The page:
We’ve touched on this topic briefly in an old blog, but we’d like to spend a little bit more time on a subject that many of our clients have questions about—getting deductions for business-related vehicle expenses. If you have a vehicle that you drive for business purposes, you can rack up a lot of miles, which means more oil changes, tire replacements, and other routine maintenance. Rather than simply paying for these types of repairs and maintenance on your own, you can record them as a business expense and receive a deduction when you file your taxes. Here’s what you need to know and do to receive this deduction.
When it comes to business-related vehicle expenses, you have two options for your deduction:
No matter which option you choose, it is important that you keep a detailed record of your expenses and your business-related mileage. So let’s talk a little bit more about how to keep appropriate records for this type of deduction.
Most people choose to take the IRS’s per-mile deduction for their business vehicle expenses, as it usually comes out to a higher total amount. If you want to take this route yourself, then you need to ensure that you keep an accurate, detailed record of every mile you drive for business purposes. Create a chart or spreadsheet that includes the following information:
You should then add up weekly mileage totals, as well as year-to-date totals. This will help you be completely prepared when the time comes to file your taxes. Remember, you can only include mileage acquired for valid business purposes in these logs.
In addition to keeping the mileage log, you will still need to keep copies of all receipts associated with the vehicle used for business purposes.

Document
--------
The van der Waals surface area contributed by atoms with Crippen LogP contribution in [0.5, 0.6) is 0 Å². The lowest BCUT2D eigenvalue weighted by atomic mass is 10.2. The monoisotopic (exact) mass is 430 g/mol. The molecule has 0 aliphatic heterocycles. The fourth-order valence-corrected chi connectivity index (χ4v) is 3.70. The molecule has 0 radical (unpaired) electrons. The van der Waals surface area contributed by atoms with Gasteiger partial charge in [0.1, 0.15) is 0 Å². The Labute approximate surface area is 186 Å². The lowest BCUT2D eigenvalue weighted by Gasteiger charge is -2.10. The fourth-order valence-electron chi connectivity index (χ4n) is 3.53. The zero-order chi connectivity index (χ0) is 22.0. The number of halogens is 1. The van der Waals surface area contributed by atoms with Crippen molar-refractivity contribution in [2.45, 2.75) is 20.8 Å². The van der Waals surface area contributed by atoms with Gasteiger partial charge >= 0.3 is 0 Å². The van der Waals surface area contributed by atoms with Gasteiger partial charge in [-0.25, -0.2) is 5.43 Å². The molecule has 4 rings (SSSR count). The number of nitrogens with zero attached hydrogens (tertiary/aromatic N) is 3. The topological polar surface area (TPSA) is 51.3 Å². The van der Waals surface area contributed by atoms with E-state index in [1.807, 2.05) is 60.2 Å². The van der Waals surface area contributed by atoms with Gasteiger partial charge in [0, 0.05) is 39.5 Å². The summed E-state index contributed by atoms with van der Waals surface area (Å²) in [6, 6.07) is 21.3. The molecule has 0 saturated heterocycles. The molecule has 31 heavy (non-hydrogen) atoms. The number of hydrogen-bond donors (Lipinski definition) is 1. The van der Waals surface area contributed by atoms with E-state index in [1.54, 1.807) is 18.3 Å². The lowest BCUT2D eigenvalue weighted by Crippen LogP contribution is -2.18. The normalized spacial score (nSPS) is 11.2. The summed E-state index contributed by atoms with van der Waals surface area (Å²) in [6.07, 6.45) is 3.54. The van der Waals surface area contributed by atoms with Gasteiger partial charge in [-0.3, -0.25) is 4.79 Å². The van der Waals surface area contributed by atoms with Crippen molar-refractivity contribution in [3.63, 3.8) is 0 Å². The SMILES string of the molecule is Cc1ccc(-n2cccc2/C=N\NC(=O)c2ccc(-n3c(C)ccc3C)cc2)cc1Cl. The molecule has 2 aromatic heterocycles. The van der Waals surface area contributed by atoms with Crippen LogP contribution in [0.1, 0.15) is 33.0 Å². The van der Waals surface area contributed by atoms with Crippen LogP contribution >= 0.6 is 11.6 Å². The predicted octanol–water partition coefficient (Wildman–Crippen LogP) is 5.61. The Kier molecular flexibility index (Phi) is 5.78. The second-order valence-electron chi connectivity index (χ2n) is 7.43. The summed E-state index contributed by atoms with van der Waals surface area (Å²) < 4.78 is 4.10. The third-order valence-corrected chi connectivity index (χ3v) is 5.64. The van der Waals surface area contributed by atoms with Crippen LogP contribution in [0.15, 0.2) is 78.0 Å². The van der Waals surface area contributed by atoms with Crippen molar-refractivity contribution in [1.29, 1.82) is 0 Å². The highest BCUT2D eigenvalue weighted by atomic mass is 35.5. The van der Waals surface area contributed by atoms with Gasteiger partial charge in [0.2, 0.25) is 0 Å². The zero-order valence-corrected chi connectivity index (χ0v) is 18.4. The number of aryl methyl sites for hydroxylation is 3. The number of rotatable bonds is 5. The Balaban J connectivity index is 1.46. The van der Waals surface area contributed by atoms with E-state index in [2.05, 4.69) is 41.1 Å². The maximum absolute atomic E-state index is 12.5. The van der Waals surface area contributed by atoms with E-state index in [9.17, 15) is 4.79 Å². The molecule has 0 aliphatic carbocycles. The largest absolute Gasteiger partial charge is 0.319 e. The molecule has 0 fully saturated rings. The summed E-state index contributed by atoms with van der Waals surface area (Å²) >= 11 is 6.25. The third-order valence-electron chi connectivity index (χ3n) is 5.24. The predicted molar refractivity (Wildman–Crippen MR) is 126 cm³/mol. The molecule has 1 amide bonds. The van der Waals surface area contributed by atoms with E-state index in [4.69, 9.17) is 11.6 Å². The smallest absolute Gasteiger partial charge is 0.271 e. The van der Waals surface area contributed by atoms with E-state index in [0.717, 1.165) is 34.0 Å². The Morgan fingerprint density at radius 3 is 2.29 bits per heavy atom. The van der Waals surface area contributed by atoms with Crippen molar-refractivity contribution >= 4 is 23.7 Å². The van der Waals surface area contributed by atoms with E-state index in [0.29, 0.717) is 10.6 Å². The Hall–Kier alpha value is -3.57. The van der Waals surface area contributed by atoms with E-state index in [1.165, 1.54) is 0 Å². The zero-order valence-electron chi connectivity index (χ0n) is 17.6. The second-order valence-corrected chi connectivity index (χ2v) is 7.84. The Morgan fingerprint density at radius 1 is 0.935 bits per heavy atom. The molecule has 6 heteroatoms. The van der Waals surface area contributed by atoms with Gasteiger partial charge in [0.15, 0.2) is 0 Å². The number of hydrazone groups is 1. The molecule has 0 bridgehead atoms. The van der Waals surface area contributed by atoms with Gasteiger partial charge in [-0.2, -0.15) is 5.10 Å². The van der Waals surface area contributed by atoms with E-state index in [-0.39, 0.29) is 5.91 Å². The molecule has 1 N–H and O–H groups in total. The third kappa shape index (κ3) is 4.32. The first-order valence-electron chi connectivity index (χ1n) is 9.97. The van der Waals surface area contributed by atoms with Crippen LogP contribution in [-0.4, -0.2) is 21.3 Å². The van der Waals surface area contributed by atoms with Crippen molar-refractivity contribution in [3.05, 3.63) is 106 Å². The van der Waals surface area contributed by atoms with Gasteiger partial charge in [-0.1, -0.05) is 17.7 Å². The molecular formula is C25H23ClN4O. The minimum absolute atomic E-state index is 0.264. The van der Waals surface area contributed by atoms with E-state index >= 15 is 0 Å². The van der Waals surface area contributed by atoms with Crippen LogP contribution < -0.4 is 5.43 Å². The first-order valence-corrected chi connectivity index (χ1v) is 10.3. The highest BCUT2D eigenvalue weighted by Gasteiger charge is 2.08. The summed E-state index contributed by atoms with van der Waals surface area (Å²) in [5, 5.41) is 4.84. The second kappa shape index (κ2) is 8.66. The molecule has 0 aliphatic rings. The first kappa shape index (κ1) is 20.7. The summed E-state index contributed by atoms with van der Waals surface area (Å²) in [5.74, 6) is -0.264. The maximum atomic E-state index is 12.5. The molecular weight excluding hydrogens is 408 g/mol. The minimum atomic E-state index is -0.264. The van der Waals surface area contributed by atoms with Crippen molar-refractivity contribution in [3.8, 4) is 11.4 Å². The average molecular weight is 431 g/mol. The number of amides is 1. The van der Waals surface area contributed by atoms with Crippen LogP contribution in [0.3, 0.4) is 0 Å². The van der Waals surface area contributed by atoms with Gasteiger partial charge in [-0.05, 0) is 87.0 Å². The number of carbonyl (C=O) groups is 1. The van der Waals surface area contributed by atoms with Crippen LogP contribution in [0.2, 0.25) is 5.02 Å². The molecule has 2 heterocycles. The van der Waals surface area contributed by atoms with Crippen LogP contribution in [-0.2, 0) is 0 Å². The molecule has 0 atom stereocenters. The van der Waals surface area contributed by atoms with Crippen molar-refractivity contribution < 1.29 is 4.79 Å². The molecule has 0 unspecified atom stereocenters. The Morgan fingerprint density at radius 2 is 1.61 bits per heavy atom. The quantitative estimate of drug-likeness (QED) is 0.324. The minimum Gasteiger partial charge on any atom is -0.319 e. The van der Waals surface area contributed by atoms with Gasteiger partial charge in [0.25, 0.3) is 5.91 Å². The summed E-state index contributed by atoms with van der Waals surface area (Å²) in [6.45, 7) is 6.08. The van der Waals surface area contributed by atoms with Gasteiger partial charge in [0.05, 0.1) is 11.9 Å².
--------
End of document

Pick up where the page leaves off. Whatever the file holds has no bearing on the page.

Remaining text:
It’s also important to note that there are a few instances when you will not be permitted to claim the standard mileage rate deduction. To find out if you qualify for this deduction, come by The Jones CPA Group.
If you prefer to claim a deduction for actual car expenses, or you don’t qualify for the standard mileage rate deduction, then you will need to keep detailed records of the actual cost of maintaining your vehicle. You include the following types of expenses:
If the vehicle you are claiming a deduction for is used for both business and personal reasons, then you will only be able to claim a percentage of the vehicle maintenance expenses. For example, if you are a reseller for a company and you drive your car 15,000 miles for business purposes and 5,000 miles for personal reasons in one year, you will only be able to claim 75% of your vehicles maintenance expenses as a deduction. Because of this, a mileage log as explained in the previous section needs to be maintained.
In order to get this type of deduction, you have to keep a detailed record of your expenses, along with receipts for every expense. You can keep a spreadsheet of the expenses for an easy way to total them come tax season, but it is absolutely vital that you keep the receipts as well. If you can’t prove the expenses, then the IRS can choose to not give you the deduction. You can either keep the receipts in a physical file, or store them electronically by scanning or taking pictures of the receipts.
There are strict laws that stipulate the types of vehicles that qualify for this type of deduction and what expenses you can claim. It is best to work with an experienced CPA when claiming these kinds of deductions to ensure that you are filing correctly and getting the maximum possible deduction.
If you qualify for both types of deductions, The Jones CPA Group in Orem can help you figure out which type of deduction will give you the highest return. It may even be worth the time to calculate your deduction using both methods so you can determine which will give you the biggest deduction when you file your taxes. But remember, no matter which way you choose to claim a vehicle deduction, you absolutely must keep detailed, accurate records—either a mileage log or expense receipts—in order to receive the deduction come tax time. For more information, come by our CPA office in Orem.